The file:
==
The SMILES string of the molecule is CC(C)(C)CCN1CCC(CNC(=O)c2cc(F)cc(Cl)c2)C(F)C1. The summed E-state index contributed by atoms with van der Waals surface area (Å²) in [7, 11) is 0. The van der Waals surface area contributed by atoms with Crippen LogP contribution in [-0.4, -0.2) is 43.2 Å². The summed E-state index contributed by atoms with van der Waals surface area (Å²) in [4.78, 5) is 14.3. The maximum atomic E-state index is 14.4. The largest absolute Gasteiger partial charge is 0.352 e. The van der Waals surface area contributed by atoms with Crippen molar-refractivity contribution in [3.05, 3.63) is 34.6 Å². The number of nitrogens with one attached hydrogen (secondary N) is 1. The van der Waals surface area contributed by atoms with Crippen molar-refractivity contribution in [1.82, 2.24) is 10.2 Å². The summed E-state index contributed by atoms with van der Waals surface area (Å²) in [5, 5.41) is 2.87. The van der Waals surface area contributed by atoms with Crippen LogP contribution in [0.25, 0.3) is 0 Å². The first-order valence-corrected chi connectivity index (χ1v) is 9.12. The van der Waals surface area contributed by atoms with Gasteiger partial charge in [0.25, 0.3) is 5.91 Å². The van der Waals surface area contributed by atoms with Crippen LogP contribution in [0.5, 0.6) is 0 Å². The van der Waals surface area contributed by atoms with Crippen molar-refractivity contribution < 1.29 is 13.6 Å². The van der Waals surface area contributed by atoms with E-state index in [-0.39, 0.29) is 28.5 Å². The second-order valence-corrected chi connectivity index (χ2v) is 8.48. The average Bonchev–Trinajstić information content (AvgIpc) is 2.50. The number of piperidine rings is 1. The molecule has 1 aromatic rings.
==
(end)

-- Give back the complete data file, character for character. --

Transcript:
The SMILES string of the molecule is CC(C)(C)CCN1CCC(CNC(=O)c2cc(F)cc(Cl)c2)C(F)C1. The summed E-state index contributed by atoms with van der Waals surface area (Å²) in [7, 11) is 0. The van der Waals surface area contributed by atoms with Crippen LogP contribution in [-0.4, -0.2) is 43.2 Å². The summed E-state index contributed by atoms with van der Waals surface area (Å²) in [4.78, 5) is 14.3. The maximum atomic E-state index is 14.4. The largest absolute Gasteiger partial charge is 0.352 e. The van der Waals surface area contributed by atoms with Crippen molar-refractivity contribution in [3.05, 3.63) is 34.6 Å². The number of nitrogens with one attached hydrogen (secondary N) is 1. The van der Waals surface area contributed by atoms with Crippen molar-refractivity contribution in [1.82, 2.24) is 10.2 Å². The summed E-state index contributed by atoms with van der Waals surface area (Å²) in [5, 5.41) is 2.87. The van der Waals surface area contributed by atoms with Crippen LogP contribution in [0.25, 0.3) is 0 Å². The first-order valence-corrected chi connectivity index (χ1v) is 9.12. The van der Waals surface area contributed by atoms with Gasteiger partial charge in [0.25, 0.3) is 5.91 Å². The van der Waals surface area contributed by atoms with Crippen LogP contribution in [0.5, 0.6) is 0 Å². The van der Waals surface area contributed by atoms with Crippen molar-refractivity contribution < 1.29 is 13.6 Å². The van der Waals surface area contributed by atoms with E-state index in [-0.39, 0.29) is 28.5 Å². The second-order valence-corrected chi connectivity index (χ2v) is 8.48. The average Bonchev–Trinajstić information content (AvgIpc) is 2.50. The number of piperidine rings is 1. The molecule has 1 aromatic rings.